Train for the Roles You Play on Your Committee

For Task Group Chairs and Technical Contacts
Cicely Enright

Are you new to being a task group chair or technical contact? There’s ASTM training for that, and the next scheduled session and the accompanying slides can be found in the member training section of the website.

Here’s an overview (you’ll gain more detailed information from the training and have the opportunity to ask questions) and a few tips for these roles.

As task group chair or technical contact, you’re leading the work on new standards or revisions and reapprovals. In 2016, that work resulted in 180 new standards, nearly 2,000 revised standards, and a total of almost 3,000 standards actions. A task group can vary in size from a few to 60 people, depending on the complexity of the work and interest in it; the optimum size may be about a dozen.

Depending on the job, you might have one task group leader and a few technical contacts. (A technical contact is the main author of the standard or section of the standard. The technical contact also works with corporate communications on related media inquiries and/or publicity.) If a standard has significant multiple revisions underway, a separate technical contact for each work item may be advisable, with one  task group chair being responsible for the overall standard.

However you share the responsibility, ASTM International provides the tools to support it.
A central tool is the collaboration area. Constructed for ASTM members’ use and needs, collaboration areas can be started when a work item is first registered or at a later time if you decide that a collaboration area would be a useful tool to develop the document. You can upload drafts (and keep the outdated ones) and related files and submit comments in a collaboration area. You can access collaboration areas by logging into MyASTM, going to the MyCommittees page, and looking under the MyTools bar for the Collaboration Area link. Helpful hint: Be sure to save important files in a personal file as collaboration areas are closed once the work item is approved.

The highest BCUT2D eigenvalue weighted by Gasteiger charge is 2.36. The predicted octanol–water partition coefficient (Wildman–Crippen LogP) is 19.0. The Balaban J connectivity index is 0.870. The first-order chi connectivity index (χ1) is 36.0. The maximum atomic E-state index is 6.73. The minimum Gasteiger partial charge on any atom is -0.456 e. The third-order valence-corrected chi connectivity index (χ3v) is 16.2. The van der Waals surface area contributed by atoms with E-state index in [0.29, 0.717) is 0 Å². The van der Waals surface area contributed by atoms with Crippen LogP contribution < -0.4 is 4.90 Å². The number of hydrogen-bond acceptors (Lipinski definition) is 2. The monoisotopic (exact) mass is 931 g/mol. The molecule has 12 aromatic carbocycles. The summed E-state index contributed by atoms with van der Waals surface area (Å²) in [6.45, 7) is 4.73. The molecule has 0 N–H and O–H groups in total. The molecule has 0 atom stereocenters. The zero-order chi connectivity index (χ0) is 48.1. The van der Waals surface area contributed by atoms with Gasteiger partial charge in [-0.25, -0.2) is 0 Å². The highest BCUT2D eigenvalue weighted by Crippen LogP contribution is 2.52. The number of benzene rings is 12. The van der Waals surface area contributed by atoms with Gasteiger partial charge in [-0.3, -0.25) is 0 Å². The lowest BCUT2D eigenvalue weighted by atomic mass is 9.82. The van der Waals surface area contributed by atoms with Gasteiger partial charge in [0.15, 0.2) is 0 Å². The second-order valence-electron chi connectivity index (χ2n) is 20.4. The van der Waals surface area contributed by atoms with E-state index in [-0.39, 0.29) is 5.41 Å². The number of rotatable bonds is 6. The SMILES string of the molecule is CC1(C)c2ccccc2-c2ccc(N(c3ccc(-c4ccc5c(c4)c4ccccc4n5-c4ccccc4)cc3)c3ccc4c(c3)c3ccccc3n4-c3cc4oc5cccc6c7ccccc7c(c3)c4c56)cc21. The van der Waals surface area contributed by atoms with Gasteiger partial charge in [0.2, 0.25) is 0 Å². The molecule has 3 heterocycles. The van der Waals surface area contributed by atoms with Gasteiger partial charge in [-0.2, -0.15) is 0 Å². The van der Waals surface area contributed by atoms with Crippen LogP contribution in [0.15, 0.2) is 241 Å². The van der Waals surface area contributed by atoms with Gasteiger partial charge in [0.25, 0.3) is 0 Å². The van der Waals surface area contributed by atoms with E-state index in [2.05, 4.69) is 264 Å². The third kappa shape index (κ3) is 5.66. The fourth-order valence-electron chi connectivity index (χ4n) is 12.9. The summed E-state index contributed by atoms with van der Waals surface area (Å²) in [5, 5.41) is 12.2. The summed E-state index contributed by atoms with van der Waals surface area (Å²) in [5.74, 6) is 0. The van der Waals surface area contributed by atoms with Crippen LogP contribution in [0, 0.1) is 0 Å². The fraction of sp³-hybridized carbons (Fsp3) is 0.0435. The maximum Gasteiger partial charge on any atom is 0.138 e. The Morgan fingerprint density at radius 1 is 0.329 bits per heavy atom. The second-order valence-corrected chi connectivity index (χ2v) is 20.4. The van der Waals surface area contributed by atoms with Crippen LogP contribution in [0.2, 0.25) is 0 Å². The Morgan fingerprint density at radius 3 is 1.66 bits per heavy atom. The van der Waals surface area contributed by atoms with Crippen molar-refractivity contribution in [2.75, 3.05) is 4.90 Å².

To register the work item (document tracking number) — which could be a new standard, or a revision— go to the My Tools section, under Ballots and Work Items, and select Submit/Edit. Follow that choice with clicking, “I need to register a Work Item for a Revision or New Standard” and then opt for a proposed new ASTM International standard or revision(s) to an existing ASTM International standard. A series of screens walks you through the rest of the process.

Now that you have a work item and a collaboration area, you’re ready to meet, and a virtual meeting may be helpful. To do so, go to the MyCommittees page, then the My Tools bar. There you can arrange for a WebEx meeting, which allows you to look at and revise a document during your discussion.

An agenda and any other document prep will help make your meeting more effective. It’s best to:

  • Start on time;
  • Review the agenda and revise as necessary before approving;